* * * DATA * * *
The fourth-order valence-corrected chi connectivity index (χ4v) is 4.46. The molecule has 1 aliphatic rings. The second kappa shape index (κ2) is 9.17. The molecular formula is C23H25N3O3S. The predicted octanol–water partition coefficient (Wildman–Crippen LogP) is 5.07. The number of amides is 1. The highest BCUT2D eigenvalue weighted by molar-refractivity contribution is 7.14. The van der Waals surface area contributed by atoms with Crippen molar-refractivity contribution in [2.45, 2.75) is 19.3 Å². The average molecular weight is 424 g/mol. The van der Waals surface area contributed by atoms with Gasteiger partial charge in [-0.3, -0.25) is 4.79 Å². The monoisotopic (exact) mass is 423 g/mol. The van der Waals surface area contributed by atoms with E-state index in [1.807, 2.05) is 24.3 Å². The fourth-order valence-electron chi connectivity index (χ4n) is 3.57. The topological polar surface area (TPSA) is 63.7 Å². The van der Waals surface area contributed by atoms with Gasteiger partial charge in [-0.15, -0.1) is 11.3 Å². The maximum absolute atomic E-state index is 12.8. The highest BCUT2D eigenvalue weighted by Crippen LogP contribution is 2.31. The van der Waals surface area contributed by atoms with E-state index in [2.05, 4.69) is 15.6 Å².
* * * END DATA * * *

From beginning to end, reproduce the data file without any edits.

The fourth-order valence-corrected chi connectivity index (χ4v) is 4.46. The molecule has 1 aliphatic rings. The second kappa shape index (κ2) is 9.17. The molecular formula is C23H25N3O3S. The predicted octanol–water partition coefficient (Wildman–Crippen LogP) is 5.07. The number of amides is 1. The highest BCUT2D eigenvalue weighted by molar-refractivity contribution is 7.14. The van der Waals surface area contributed by atoms with Crippen molar-refractivity contribution in [2.45, 2.75) is 19.3 Å². The average molecular weight is 424 g/mol. The van der Waals surface area contributed by atoms with Gasteiger partial charge in [-0.3, -0.25) is 4.79 Å². The monoisotopic (exact) mass is 423 g/mol. The van der Waals surface area contributed by atoms with E-state index in [1.807, 2.05) is 24.3 Å². The fourth-order valence-electron chi connectivity index (χ4n) is 3.57. The topological polar surface area (TPSA) is 63.7 Å². The van der Waals surface area contributed by atoms with Gasteiger partial charge in [-0.15, -0.1) is 11.3 Å². The maximum absolute atomic E-state index is 12.8. The highest BCUT2D eigenvalue weighted by Crippen LogP contribution is 2.31. The van der Waals surface area contributed by atoms with E-state index in [2.05, 4.69) is 15.6 Å².